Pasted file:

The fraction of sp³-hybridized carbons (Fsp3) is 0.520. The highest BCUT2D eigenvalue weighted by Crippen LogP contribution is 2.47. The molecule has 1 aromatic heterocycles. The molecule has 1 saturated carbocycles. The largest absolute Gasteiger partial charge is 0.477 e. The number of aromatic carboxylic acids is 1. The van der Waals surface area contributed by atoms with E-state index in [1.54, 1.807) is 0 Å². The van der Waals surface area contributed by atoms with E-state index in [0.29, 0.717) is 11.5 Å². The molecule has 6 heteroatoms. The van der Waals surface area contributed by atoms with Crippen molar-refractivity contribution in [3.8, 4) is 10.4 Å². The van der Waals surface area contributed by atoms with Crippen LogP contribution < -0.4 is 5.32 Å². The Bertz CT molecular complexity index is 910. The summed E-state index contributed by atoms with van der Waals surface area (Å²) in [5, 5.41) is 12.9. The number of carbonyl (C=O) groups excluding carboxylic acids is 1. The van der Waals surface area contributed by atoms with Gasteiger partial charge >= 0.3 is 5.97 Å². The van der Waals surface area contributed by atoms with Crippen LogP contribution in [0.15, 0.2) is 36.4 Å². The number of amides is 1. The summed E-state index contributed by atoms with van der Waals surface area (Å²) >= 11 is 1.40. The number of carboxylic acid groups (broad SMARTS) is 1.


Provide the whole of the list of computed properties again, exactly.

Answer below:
The fraction of sp³-hybridized carbons (Fsp3) is 0.520. The highest BCUT2D eigenvalue weighted by Crippen LogP contribution is 2.47. The molecule has 1 aromatic heterocycles. The molecule has 1 saturated carbocycles. The largest absolute Gasteiger partial charge is 0.477 e. The number of aromatic carboxylic acids is 1. The van der Waals surface area contributed by atoms with E-state index in [1.54, 1.807) is 0 Å². The van der Waals surface area contributed by atoms with E-state index in [0.29, 0.717) is 11.5 Å². The molecule has 6 heteroatoms. The van der Waals surface area contributed by atoms with Crippen molar-refractivity contribution in [3.8, 4) is 10.4 Å². The van der Waals surface area contributed by atoms with Crippen LogP contribution < -0.4 is 5.32 Å². The Bertz CT molecular complexity index is 910. The summed E-state index contributed by atoms with van der Waals surface area (Å²) in [5, 5.41) is 12.9. The number of carbonyl (C=O) groups excluding carboxylic acids is 1. The van der Waals surface area contributed by atoms with Gasteiger partial charge >= 0.3 is 5.97 Å². The van der Waals surface area contributed by atoms with Crippen LogP contribution in [0.15, 0.2) is 36.4 Å². The number of amides is 1. The summed E-state index contributed by atoms with van der Waals surface area (Å²) >= 11 is 1.40. The number of carboxylic acid groups (broad SMARTS) is 1.